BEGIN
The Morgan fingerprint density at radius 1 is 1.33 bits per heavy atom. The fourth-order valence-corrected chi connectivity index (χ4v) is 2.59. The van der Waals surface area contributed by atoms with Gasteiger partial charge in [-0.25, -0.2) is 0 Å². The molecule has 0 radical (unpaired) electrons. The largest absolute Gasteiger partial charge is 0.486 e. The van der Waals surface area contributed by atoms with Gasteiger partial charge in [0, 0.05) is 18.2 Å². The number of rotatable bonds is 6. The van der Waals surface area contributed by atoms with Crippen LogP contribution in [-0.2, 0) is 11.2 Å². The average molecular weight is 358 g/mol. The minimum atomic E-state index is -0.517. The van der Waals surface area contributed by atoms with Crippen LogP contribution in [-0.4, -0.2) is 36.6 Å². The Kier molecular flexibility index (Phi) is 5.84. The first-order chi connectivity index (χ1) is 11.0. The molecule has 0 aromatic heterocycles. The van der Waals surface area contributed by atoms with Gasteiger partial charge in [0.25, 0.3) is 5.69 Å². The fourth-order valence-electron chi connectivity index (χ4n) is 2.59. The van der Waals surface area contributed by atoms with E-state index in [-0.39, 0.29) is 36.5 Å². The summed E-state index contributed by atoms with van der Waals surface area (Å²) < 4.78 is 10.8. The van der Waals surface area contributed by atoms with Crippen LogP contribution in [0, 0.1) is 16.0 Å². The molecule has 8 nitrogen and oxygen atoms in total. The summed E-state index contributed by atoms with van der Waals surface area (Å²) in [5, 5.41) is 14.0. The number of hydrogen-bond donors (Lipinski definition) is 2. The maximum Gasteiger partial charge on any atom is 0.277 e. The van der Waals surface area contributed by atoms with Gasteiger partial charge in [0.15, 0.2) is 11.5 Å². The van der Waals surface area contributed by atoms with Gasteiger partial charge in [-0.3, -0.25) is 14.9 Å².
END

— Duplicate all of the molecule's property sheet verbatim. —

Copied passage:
The Morgan fingerprint density at radius 1 is 1.33 bits per heavy atom. The fourth-order valence-corrected chi connectivity index (χ4v) is 2.59. The van der Waals surface area contributed by atoms with Gasteiger partial charge in [-0.25, -0.2) is 0 Å². The molecule has 0 radical (unpaired) electrons. The largest absolute Gasteiger partial charge is 0.486 e. The van der Waals surface area contributed by atoms with Gasteiger partial charge in [0, 0.05) is 18.2 Å². The number of rotatable bonds is 6. The van der Waals surface area contributed by atoms with Crippen LogP contribution in [-0.2, 0) is 11.2 Å². The average molecular weight is 358 g/mol. The minimum atomic E-state index is -0.517. The van der Waals surface area contributed by atoms with Crippen LogP contribution in [-0.4, -0.2) is 36.6 Å². The Kier molecular flexibility index (Phi) is 5.84. The first-order chi connectivity index (χ1) is 11.0. The molecule has 0 aromatic heterocycles. The van der Waals surface area contributed by atoms with Gasteiger partial charge in [0.25, 0.3) is 5.69 Å². The fourth-order valence-electron chi connectivity index (χ4n) is 2.59. The van der Waals surface area contributed by atoms with E-state index in [-0.39, 0.29) is 36.5 Å². The summed E-state index contributed by atoms with van der Waals surface area (Å²) < 4.78 is 10.8. The van der Waals surface area contributed by atoms with Crippen LogP contribution in [0, 0.1) is 16.0 Å². The molecule has 8 nitrogen and oxygen atoms in total. The summed E-state index contributed by atoms with van der Waals surface area (Å²) in [5, 5.41) is 14.0. The number of hydrogen-bond donors (Lipinski definition) is 2. The maximum Gasteiger partial charge on any atom is 0.277 e. The van der Waals surface area contributed by atoms with Gasteiger partial charge in [0.15, 0.2) is 11.5 Å². The van der Waals surface area contributed by atoms with Gasteiger partial charge in [-0.3, -0.25) is 14.9 Å².